The takeaway for Puerto Rico from Scotland’s NO vote on independence

Following an unprecedented turnout in the nation’s referendum vote, 55% of Scottish voters opted this week to remain members of the United Kingdom. The vote…

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The takeaway for Puerto Rico from Scotland’s NO vote on independence

People react during a pro Scottish independence campaign rally in central Glasgow, Scotland,Wednesday, Sept. 17, 2014–a day before the referendum to break from the United Kingdom. The referendum failed, but other territories looking to do the same, such as Puerto Rico, should take note of the implications of separating. (AP Photo/David Cheskin)

Following an unprecedented turnout in the nation’s referendum vote, 55% of Scottish voters opted this week to remain members of the United Kingdom. The vote comes on the heels of a prolonged push for greater political autonomy and economic independence from Scottish nationalists; however, the vote’s ultimate result should serve as a bellwether for other nations with independence aspirations, such as Puerto Rico.

SEE ALSO: Catalonians wanting independence not deterred by Scottish vote

As voters took to the polls in Edinburgh, Glasgow, and other towns throughout Scotland, the potential for independent development juxtaposed with the risk of autonomous vulnerability were at stake. On one hand, pro-independence advocates centered their arguments on the potential for greater economic development on the basis of a fully independent legislature–one that would make more prudent economic decisions that better represented the desires of the average Scottish citizen, without the supposed inhibitions placed on the territory by England.

Further, advocates emphasized the fact that an independent Scotland could thrive on the merits of its own industry and resources—focusing especially on the country’s vast oil reserves.

However, those opposed to independence warned of the tremendous risks that could arise from such a momentous change to the status quo. Amongst their greatest concerns were the uncertainty involving an independent Scottish currency and the overall trade void that would be left upon a shattered relationship with the rest of the United Kingdom.

As the “Financial Times” succinctly noted in an editorial, the Scottish referendum was particularly unique from a historical perspective due to the fact that, “…there is little precedent for a hitherto stable modern democracy splitting apart in peacetime, in the middle of an economic recovery.”

Ultimately, Scotland’s decision to remain tied to the union offers some valuable lessons to nations like Puerto Rico that live in uniquely ambiguous and semi-autonomous states of political existence. Currently, the Caribbean territory is mired in a highly misrepresentative political arrangement with the United States, whereby the island lacks any form of true representation in the country’s national legislature. Puerto Rico’s lone delegate in the House of Representative is nothing more than a spokesman, as he doesn’t have a vote in official matters.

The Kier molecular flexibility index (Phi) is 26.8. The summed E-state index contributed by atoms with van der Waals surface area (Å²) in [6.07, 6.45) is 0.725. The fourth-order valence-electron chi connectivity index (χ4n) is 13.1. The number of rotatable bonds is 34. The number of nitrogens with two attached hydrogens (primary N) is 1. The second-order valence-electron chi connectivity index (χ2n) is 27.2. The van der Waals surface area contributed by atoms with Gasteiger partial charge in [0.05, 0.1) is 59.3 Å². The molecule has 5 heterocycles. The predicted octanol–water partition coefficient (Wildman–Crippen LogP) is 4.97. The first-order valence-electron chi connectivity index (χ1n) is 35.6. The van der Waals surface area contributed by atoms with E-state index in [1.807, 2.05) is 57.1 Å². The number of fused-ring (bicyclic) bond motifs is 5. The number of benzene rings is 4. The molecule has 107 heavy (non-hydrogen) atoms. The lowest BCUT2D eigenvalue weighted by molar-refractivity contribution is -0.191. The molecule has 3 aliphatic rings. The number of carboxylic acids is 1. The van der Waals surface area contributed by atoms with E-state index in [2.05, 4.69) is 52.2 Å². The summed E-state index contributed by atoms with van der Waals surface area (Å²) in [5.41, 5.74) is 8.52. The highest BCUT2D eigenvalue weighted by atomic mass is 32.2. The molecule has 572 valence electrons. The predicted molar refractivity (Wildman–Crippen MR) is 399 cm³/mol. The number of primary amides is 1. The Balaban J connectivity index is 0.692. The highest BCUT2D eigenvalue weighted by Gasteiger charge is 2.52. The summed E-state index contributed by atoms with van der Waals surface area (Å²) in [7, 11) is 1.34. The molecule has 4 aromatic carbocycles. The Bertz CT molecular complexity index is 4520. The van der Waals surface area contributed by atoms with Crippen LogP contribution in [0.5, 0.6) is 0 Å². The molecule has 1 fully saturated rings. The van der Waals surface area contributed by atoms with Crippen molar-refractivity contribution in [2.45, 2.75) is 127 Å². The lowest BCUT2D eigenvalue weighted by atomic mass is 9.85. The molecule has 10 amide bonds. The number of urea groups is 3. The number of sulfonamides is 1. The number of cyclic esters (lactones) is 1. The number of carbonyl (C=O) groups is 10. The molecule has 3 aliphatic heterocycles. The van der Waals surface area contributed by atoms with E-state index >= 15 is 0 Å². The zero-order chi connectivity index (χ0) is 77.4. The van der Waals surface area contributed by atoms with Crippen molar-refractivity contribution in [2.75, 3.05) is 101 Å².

So while federal statutes still carry the weight of the law in the territory, Puerto Ricans have no sway when it comes to influencing the making of these laws. Meanwhile, however, from an economic vantage point Puerto Rico is undoubtedly dependent on the United States as its main commercial partner and catalyst for economic growth following the Great Recession. Hence, taking current circumstances into account, the debate in Puerto Rico shouldn’t center on independence, but statehood instead.

As the 51st state in the union, Puerto Rico’s population of approximately 3.8 million would make it the 25th most populous state, resulting in either 6 or 7 Congressmen in Washington, as well as two U.S. Senators to represent the island’s interests. Furthermore, inclusion as a state wouldn’t jeopardize the territory’s already established and vital economic ties with the other fifty states.

In that light, Scotland’s failed referendum should serve as a testament to the established merits of inclusion and the incalculable risks of exclusion. Despite being an ocean away, Scotland’s lesson could prove valuable for Boricuas in the not-too-distant future.

SEE ALSO: Bill seeks to make Spanish the official language of Puerto Rico